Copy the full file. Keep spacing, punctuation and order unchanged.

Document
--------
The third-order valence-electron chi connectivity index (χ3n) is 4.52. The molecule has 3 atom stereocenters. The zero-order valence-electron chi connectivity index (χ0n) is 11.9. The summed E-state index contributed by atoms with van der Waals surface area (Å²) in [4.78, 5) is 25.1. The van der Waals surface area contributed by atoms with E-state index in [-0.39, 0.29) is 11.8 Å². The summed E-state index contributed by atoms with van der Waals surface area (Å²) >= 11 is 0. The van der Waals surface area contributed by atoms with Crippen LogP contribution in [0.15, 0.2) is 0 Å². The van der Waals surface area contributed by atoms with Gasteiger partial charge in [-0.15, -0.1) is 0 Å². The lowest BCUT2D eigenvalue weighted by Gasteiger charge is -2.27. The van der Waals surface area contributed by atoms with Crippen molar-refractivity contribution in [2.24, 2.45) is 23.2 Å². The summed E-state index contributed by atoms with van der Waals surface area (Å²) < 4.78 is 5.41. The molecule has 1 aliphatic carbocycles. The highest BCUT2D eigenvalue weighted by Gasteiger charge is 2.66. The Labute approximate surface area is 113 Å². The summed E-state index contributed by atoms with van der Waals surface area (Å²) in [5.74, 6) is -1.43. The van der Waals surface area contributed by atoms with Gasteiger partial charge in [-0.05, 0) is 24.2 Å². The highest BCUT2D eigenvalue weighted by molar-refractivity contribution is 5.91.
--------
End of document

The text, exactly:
The third-order valence-electron chi connectivity index (χ3n) is 4.52. The molecule has 3 atom stereocenters. The zero-order valence-electron chi connectivity index (χ0n) is 11.9. The summed E-state index contributed by atoms with van der Waals surface area (Å²) in [4.78, 5) is 25.1. The van der Waals surface area contributed by atoms with E-state index in [-0.39, 0.29) is 11.8 Å². The summed E-state index contributed by atoms with van der Waals surface area (Å²) >= 11 is 0. The van der Waals surface area contributed by atoms with Crippen LogP contribution in [0.15, 0.2) is 0 Å². The van der Waals surface area contributed by atoms with Gasteiger partial charge in [-0.15, -0.1) is 0 Å². The lowest BCUT2D eigenvalue weighted by Gasteiger charge is -2.27. The van der Waals surface area contributed by atoms with Crippen molar-refractivity contribution in [2.24, 2.45) is 23.2 Å². The summed E-state index contributed by atoms with van der Waals surface area (Å²) < 4.78 is 5.41. The molecule has 1 aliphatic carbocycles. The highest BCUT2D eigenvalue weighted by Gasteiger charge is 2.66. The Labute approximate surface area is 113 Å². The summed E-state index contributed by atoms with van der Waals surface area (Å²) in [5.74, 6) is -1.43. The van der Waals surface area contributed by atoms with Gasteiger partial charge in [-0.05, 0) is 24.2 Å². The highest BCUT2D eigenvalue weighted by molar-refractivity contribution is 5.91.